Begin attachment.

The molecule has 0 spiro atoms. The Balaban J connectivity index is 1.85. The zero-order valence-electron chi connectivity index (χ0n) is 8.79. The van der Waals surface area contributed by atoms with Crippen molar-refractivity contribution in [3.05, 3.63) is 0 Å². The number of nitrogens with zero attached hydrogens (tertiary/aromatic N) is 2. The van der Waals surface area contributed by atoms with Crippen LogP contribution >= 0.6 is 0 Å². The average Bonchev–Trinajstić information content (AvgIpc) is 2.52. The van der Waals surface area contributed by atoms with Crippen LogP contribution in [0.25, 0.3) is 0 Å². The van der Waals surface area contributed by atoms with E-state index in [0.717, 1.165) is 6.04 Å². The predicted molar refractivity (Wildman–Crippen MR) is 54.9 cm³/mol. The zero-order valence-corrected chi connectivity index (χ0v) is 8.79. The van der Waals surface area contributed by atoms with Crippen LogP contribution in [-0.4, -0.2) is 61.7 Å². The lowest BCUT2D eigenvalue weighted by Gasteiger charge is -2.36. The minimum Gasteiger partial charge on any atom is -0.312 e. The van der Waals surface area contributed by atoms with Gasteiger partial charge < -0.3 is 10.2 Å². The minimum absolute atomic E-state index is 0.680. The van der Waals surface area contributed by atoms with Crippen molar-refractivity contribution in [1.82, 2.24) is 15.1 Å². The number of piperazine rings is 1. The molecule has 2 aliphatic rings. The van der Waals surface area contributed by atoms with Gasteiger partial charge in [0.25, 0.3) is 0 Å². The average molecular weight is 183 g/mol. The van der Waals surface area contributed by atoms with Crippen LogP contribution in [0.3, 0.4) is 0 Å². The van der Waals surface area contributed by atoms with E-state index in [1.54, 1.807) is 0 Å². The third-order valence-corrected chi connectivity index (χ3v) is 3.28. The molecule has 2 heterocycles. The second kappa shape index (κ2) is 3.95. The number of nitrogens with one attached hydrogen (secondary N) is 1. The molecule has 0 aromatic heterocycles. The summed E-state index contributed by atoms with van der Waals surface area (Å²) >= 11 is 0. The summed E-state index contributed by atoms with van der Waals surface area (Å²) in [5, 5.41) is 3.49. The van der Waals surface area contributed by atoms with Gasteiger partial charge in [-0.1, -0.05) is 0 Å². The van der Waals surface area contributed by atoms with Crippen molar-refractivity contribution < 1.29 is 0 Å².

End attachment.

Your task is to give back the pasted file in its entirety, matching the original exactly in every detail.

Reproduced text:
The molecule has 0 spiro atoms. The Balaban J connectivity index is 1.85. The zero-order valence-electron chi connectivity index (χ0n) is 8.79. The van der Waals surface area contributed by atoms with Crippen molar-refractivity contribution in [3.05, 3.63) is 0 Å². The number of nitrogens with zero attached hydrogens (tertiary/aromatic N) is 2. The van der Waals surface area contributed by atoms with Crippen LogP contribution >= 0.6 is 0 Å². The average Bonchev–Trinajstić information content (AvgIpc) is 2.52. The van der Waals surface area contributed by atoms with Crippen LogP contribution in [0.25, 0.3) is 0 Å². The van der Waals surface area contributed by atoms with E-state index in [0.717, 1.165) is 6.04 Å². The predicted molar refractivity (Wildman–Crippen MR) is 54.9 cm³/mol. The zero-order valence-corrected chi connectivity index (χ0v) is 8.79. The van der Waals surface area contributed by atoms with Crippen LogP contribution in [-0.4, -0.2) is 61.7 Å². The lowest BCUT2D eigenvalue weighted by Gasteiger charge is -2.36. The minimum Gasteiger partial charge on any atom is -0.312 e. The van der Waals surface area contributed by atoms with Gasteiger partial charge < -0.3 is 10.2 Å². The minimum absolute atomic E-state index is 0.680. The van der Waals surface area contributed by atoms with Crippen molar-refractivity contribution in [1.82, 2.24) is 15.1 Å². The number of piperazine rings is 1. The molecule has 2 aliphatic rings. The van der Waals surface area contributed by atoms with Gasteiger partial charge in [0.25, 0.3) is 0 Å². The average molecular weight is 183 g/mol. The van der Waals surface area contributed by atoms with Crippen LogP contribution in [0.3, 0.4) is 0 Å². The van der Waals surface area contributed by atoms with E-state index in [1.54, 1.807) is 0 Å². The third-order valence-corrected chi connectivity index (χ3v) is 3.28. The molecule has 2 heterocycles. The second kappa shape index (κ2) is 3.95. The number of nitrogens with one attached hydrogen (secondary N) is 1. The molecule has 0 aromatic heterocycles. The summed E-state index contributed by atoms with van der Waals surface area (Å²) >= 11 is 0. The summed E-state index contributed by atoms with van der Waals surface area (Å²) in [5, 5.41) is 3.49. The van der Waals surface area contributed by atoms with Gasteiger partial charge in [-0.1, -0.05) is 0 Å². The van der Waals surface area contributed by atoms with Crippen molar-refractivity contribution < 1.29 is 0 Å².